Applicants for a gun licence will be subject to social media checks in the wake of the mass shooting in Plymouth, the Government has announced.
Questions continue to mount over how gunman Jake Davison, 22, obtained a firearms licence before carrying out his shooting spree which left five people - including a three-year-old girl - dead.
What changes are being made
The Government said that it was preparing statutory guidance to help ensure higher standards of decision-making for police firearms licensing applications.
This will cover social media checks of those applying for permission to own a firearm or shotgun, according to the Home Office.
All police forces in England and Wales are being asked to review their current firearm application processes, as well as assess whether they need to revisit any existing licences.
It comes after former Metropolitan Police chief Lord Stevens told The Sunday Telegraph officers should trawl through online accounts of people applying for licences to ensure that “guns do not fall into the hands of dangerous people”.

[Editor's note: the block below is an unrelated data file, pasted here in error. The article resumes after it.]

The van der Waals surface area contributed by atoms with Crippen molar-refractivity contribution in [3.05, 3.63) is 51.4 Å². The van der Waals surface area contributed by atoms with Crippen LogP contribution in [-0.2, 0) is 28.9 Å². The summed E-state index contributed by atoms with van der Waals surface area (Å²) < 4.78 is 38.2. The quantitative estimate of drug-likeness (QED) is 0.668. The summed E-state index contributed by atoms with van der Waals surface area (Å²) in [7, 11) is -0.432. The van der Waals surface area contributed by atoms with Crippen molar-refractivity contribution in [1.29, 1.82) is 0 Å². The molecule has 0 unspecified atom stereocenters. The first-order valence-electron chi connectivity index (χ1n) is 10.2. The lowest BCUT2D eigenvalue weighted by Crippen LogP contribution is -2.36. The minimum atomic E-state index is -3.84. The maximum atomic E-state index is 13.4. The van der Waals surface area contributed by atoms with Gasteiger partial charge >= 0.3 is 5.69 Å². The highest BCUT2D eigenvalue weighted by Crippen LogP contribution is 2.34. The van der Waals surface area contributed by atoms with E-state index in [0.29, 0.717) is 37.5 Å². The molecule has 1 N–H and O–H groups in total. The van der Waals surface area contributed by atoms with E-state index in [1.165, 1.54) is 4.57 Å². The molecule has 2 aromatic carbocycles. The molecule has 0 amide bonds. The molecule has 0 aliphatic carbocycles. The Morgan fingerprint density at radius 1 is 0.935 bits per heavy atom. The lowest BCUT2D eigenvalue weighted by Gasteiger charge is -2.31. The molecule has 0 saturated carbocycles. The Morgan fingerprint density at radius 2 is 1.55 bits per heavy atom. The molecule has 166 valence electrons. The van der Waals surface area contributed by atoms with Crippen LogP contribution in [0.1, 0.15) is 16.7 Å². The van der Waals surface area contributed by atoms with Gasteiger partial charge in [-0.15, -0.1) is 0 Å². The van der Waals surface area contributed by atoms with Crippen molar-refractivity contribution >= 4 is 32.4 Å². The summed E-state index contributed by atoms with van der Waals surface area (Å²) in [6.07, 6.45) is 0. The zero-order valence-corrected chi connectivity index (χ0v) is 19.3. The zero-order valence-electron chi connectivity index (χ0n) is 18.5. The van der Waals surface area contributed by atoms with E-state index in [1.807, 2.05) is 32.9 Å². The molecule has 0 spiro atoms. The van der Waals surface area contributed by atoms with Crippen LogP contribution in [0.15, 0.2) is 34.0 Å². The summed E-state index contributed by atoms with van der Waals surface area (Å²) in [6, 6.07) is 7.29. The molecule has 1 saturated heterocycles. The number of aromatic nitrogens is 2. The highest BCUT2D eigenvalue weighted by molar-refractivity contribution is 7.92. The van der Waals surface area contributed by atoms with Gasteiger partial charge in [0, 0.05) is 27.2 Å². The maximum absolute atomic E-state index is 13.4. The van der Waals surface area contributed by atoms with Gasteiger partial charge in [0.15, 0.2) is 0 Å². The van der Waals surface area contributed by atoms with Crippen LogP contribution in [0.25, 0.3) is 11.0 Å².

Davison’s social media suggested obsession with ‘incel’ culture
Social media usage by Davison suggested an obsession with “incel” culture, meaning “involuntary celibate”, as well as an interest in guns and the US.
An investigation is already under way by the Independent Office for Police Conduct (IOPC) into Davison’s possession of a shotgun and a firearms licence. It will look at why Devon and Cornwall Police returned Davison’s gun and firearms permit to him last month, after it was removed following an allegation of assault in September last year.
Tributes paid to ‘loving husband, father, grandfather and best friend’
The city will fall silent today as a sign of respect, while another candlelit vigil is due to take place on the Jubilee Green in Saltash at 8.45pm in honour of the five victims.
Among those killed in Thursday’s atrocity was Mr Washington, the fourth victim during Davison’s shooting spree, who was gunned down in front of horrified onlookers in a park in the Keyham area.
In a statement released by Devon and Cornwall Police, Mr Washington’s family called him a “devoted” family man and a “loving husband, father, grandfather and best friend”.
His widow Sheila described him as her “soulmate”, saying: “Fly high, you’ve earnt your angel wings.”
Davison shot his 51-year-old mother Maxine Davison, also known as Maxine Chapman, at a house in Biddick Drive before he went into the street and shot dead Sophie Martyn, aged three, and her father, Lee Martyn, 43.
In the 12-minute attack, Davison then killed Mr Washington in a nearby park before shooting 66-year-old Kate Shepherd, who later died at Derriford Hospital.
A version of this article originally appeared on NationalWorld.com